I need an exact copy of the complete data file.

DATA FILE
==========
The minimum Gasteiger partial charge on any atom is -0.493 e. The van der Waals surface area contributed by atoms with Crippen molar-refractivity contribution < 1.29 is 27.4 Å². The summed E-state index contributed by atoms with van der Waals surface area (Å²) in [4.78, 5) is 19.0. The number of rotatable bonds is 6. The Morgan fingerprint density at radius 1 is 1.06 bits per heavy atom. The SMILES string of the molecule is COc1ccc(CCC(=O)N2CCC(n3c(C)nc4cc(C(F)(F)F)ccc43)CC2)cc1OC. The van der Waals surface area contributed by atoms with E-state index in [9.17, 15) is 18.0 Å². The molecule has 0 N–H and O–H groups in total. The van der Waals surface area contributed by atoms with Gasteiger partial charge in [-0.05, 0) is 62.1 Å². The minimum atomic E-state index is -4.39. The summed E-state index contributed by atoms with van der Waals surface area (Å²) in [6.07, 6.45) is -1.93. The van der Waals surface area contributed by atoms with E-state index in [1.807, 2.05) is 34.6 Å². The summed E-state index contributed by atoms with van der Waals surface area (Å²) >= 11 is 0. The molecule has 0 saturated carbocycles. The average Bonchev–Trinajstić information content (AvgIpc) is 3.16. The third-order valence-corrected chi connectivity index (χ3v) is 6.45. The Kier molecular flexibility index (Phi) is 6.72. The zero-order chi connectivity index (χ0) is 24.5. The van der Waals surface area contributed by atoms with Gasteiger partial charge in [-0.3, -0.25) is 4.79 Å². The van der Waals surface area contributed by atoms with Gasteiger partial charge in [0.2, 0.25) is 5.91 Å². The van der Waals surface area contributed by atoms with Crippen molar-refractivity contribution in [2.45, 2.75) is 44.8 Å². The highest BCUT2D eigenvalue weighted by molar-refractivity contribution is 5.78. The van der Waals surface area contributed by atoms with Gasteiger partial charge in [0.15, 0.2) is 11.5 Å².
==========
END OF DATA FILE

The minimum Gasteiger partial charge on any atom is -0.493 e. The van der Waals surface area contributed by atoms with Crippen molar-refractivity contribution < 1.29 is 27.4 Å². The summed E-state index contributed by atoms with van der Waals surface area (Å²) in [4.78, 5) is 19.0. The number of rotatable bonds is 6. The Morgan fingerprint density at radius 1 is 1.06 bits per heavy atom. The SMILES string of the molecule is COc1ccc(CCC(=O)N2CCC(n3c(C)nc4cc(C(F)(F)F)ccc43)CC2)cc1OC. The van der Waals surface area contributed by atoms with E-state index in [9.17, 15) is 18.0 Å². The molecule has 0 N–H and O–H groups in total. The van der Waals surface area contributed by atoms with Gasteiger partial charge in [-0.05, 0) is 62.1 Å². The minimum atomic E-state index is -4.39. The summed E-state index contributed by atoms with van der Waals surface area (Å²) in [6.07, 6.45) is -1.93. The van der Waals surface area contributed by atoms with E-state index in [1.807, 2.05) is 34.6 Å². The summed E-state index contributed by atoms with van der Waals surface area (Å²) >= 11 is 0. The molecule has 0 saturated carbocycles. The average Bonchev–Trinajstić information content (AvgIpc) is 3.16. The third-order valence-corrected chi connectivity index (χ3v) is 6.45. The Kier molecular flexibility index (Phi) is 6.72. The zero-order chi connectivity index (χ0) is 24.5. The van der Waals surface area contributed by atoms with Gasteiger partial charge in [-0.3, -0.25) is 4.79 Å². The van der Waals surface area contributed by atoms with Gasteiger partial charge in [0.2, 0.25) is 5.91 Å². The van der Waals surface area contributed by atoms with Crippen molar-refractivity contribution in [2.45, 2.75) is 44.8 Å². The highest BCUT2D eigenvalue weighted by molar-refractivity contribution is 5.78. The van der Waals surface area contributed by atoms with Gasteiger partial charge in [0.15, 0.2) is 11.5 Å².